The Weimar Republic was established to govern Germany after its defeat in World War I (1914–1918). It ruled the nation from 1919 to 1933. The Weimar Republic faced numerous and severe problems during its history, and the Great Depression proved to be its deathblow.
Communists attempted to seize power by force in 1919. A brief civil war followed as right-wing forces fought communists in the streets. The army put down the communist revolt and killed its leaders.
Street violence was not the only problem facing the Weimar Republic. The new German government was forced to sign the Versailles Treaty after WWI. Germany had to accept blame for the war and pay high reparations. Germany lost much of its territory, and its military was sharply reduced. The Weimar Republic would always handicapped by its association with the hated Versailles Treaty.
Germany also faced economic chaos after the war. Inflation was extremely serious. There were further coup attempts by right-wing leaders—including one by Adolph Hitler (1889–1945).
Finally, by the late 1920s, Germany began to stabilize. The capable Gustav Stresemann (1878–1929) became chancellor. Germany's economy and its culture began to recover, and its diplomatic isolation ended.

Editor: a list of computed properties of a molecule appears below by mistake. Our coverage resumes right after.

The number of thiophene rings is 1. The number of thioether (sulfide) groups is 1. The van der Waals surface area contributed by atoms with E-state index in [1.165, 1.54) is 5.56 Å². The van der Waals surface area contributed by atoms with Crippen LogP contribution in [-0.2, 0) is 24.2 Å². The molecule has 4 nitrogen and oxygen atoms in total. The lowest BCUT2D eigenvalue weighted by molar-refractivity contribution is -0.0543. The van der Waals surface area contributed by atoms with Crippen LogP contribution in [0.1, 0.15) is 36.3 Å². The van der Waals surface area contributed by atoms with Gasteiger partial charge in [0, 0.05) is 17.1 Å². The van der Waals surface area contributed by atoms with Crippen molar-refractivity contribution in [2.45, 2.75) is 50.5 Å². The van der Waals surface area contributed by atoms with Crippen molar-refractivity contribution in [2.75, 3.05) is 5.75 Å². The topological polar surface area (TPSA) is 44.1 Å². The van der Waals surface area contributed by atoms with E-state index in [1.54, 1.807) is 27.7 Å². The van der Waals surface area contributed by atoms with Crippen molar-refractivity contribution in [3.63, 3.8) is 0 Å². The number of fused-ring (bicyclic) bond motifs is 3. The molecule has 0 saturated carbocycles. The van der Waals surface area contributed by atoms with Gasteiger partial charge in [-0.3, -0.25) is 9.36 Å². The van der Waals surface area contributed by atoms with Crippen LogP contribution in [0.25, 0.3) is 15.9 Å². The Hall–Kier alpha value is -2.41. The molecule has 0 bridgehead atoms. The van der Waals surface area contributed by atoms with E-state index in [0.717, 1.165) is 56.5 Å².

Stresemann's accomplishments were undone by the Great Depression, which began in 1929. After the collapse of the American stock market, Germany was cut off from American loans. The fragile Weimar Republic could not withstand the daunting challenges posed by the worldwide economic meltdown. Stresemann died, and German voters supported extremists—Nazis and communists—in the 1930 and 1932 elections.
Hitler's Nazis became the strongest party, and he became chancellor in 1933. Hitler ended the Weimar Republic and established a dictatorship. With Hitler in total control, the economy began to recover as military spending increased.